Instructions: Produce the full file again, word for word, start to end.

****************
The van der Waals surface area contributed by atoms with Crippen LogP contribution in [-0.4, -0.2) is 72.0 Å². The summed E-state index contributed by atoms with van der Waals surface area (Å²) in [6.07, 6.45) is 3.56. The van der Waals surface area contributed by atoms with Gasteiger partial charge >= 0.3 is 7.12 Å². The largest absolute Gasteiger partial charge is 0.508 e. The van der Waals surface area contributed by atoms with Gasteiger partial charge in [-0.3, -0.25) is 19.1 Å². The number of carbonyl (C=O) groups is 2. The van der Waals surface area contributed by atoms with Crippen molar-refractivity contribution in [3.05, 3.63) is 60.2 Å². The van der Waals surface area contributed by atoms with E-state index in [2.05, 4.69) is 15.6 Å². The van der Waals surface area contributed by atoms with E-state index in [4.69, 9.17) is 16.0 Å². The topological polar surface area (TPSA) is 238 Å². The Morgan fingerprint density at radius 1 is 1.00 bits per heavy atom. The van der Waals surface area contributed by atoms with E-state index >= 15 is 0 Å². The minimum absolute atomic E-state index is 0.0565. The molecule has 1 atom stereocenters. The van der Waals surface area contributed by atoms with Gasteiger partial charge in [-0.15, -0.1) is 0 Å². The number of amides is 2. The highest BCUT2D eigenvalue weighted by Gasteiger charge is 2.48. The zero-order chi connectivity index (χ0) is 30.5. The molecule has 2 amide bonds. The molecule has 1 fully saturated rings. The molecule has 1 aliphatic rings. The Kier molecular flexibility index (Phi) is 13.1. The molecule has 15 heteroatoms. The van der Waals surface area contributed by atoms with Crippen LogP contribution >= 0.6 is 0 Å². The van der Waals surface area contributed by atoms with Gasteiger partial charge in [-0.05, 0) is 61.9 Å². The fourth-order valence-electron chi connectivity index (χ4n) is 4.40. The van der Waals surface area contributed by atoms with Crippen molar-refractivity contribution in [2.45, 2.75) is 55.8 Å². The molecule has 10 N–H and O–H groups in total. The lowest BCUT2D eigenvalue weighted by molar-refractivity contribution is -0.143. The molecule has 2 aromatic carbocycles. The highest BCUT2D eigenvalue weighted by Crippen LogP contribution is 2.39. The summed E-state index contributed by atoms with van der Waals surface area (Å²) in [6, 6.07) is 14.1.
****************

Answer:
The van der Waals surface area contributed by atoms with Crippen LogP contribution in [-0.4, -0.2) is 72.0 Å². The summed E-state index contributed by atoms with van der Waals surface area (Å²) in [6.07, 6.45) is 3.56. The van der Waals surface area contributed by atoms with Gasteiger partial charge >= 0.3 is 7.12 Å². The largest absolute Gasteiger partial charge is 0.508 e. The van der Waals surface area contributed by atoms with Gasteiger partial charge in [-0.3, -0.25) is 19.1 Å². The number of carbonyl (C=O) groups is 2. The van der Waals surface area contributed by atoms with Crippen molar-refractivity contribution in [3.05, 3.63) is 60.2 Å². The van der Waals surface area contributed by atoms with E-state index in [2.05, 4.69) is 15.6 Å². The van der Waals surface area contributed by atoms with E-state index in [4.69, 9.17) is 16.0 Å². The topological polar surface area (TPSA) is 238 Å². The Morgan fingerprint density at radius 1 is 1.00 bits per heavy atom. The van der Waals surface area contributed by atoms with E-state index >= 15 is 0 Å². The minimum absolute atomic E-state index is 0.0565. The molecule has 1 atom stereocenters. The van der Waals surface area contributed by atoms with Gasteiger partial charge in [-0.15, -0.1) is 0 Å². The number of amides is 2. The highest BCUT2D eigenvalue weighted by Gasteiger charge is 2.48. The zero-order chi connectivity index (χ0) is 30.5. The molecule has 2 amide bonds. The molecule has 1 fully saturated rings. The molecule has 1 aliphatic rings. The Kier molecular flexibility index (Phi) is 13.1. The molecule has 15 heteroatoms. The van der Waals surface area contributed by atoms with Crippen LogP contribution >= 0.6 is 0 Å². The van der Waals surface area contributed by atoms with Gasteiger partial charge in [-0.05, 0) is 61.9 Å². The fourth-order valence-electron chi connectivity index (χ4n) is 4.40. The van der Waals surface area contributed by atoms with Crippen molar-refractivity contribution in [2.45, 2.75) is 55.8 Å². The molecule has 10 N–H and O–H groups in total. The lowest BCUT2D eigenvalue weighted by molar-refractivity contribution is -0.143. The molecule has 2 aromatic carbocycles. The highest BCUT2D eigenvalue weighted by Crippen LogP contribution is 2.39. The summed E-state index contributed by atoms with van der Waals surface area (Å²) in [6, 6.07) is 14.1.